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'I Was Unable To Hold Them Accountable': Outgoing Medical Director Blasts Dysfunction At D.C. Fire And EMS

In a scathing resignation letter to D.C.'s mayor, Dr. Jullette Saussy wrote that people are "dying needlessly" because the fire department "is moving too slow" to reform itself.
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In a scathing resignation letter to D.C.'s mayor, Dr. Jullette Saussy wrote that people are "dying needlessly" because the fire department "is moving too slow" to reform itself.

The outgoing medical director for D.C.'s Fire and EMS department is speaking out publicly after resigning out of frustration with the job.

In a scathing resignation letter to the mayor last month, Dr. Jullette Saussy wrote that people are "dying needlessly" because the fire department "is moving too slow" to reform itself.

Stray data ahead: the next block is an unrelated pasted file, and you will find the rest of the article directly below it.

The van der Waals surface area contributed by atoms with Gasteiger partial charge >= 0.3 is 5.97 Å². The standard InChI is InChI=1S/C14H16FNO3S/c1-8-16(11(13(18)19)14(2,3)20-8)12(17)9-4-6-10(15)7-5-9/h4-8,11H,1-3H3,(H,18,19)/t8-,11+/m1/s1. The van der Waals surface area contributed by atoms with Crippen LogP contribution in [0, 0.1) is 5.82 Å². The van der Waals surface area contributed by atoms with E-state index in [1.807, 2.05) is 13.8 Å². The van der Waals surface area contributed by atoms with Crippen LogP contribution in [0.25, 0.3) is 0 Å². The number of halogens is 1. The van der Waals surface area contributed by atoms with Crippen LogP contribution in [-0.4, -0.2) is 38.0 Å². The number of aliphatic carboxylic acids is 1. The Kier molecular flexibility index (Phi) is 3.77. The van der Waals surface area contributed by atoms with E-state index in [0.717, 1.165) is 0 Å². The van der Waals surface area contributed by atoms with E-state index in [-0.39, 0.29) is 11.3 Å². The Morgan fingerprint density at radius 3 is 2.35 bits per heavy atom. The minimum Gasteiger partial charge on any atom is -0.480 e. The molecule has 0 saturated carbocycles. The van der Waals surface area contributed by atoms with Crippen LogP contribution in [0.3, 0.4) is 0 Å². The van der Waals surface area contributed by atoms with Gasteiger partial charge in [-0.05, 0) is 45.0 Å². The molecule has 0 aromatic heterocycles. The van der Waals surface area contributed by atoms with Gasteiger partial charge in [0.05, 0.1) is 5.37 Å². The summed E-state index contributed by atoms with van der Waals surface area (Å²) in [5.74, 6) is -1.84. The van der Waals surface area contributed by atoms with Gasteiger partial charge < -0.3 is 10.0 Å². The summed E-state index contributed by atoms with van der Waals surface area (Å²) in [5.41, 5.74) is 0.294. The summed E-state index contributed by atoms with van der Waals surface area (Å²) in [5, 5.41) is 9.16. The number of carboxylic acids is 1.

Saussy is leaving after only seven months on job. She was recruited from New Orleans to help overhaul the District's troubled fire department.

Speaking on the Kojo Nnamdi Show Thursday, Saussy says she realized that mission was not possible because of the department's culture and its resistance to reform.

"I was unable to hold them accountable," says Saussy. "It was unbelievable to me, coming from where I come from and having been an EMT and a paramedic at 19, to be acceptable to not answer your radio."

The fire department has been faulted for a number of high-profile deaths and systemic problems over the years. Saussy says that while the fire department does admirable work providing help, the city needs to be much more consistent.

"It cannot be Russian Roulette," she says.

D.C.'s department combines both fire and EMS services, although 80 percent of service calls are medical. For Saussy, part of the problem is how the department is structured.

"It is difficult for a medical director to report to a fire chief," she says. "We have two very different functions, two very different focuses, and it's often met with resistance. In this case, very high-level resistance."

Saussy's last day is Saturday.

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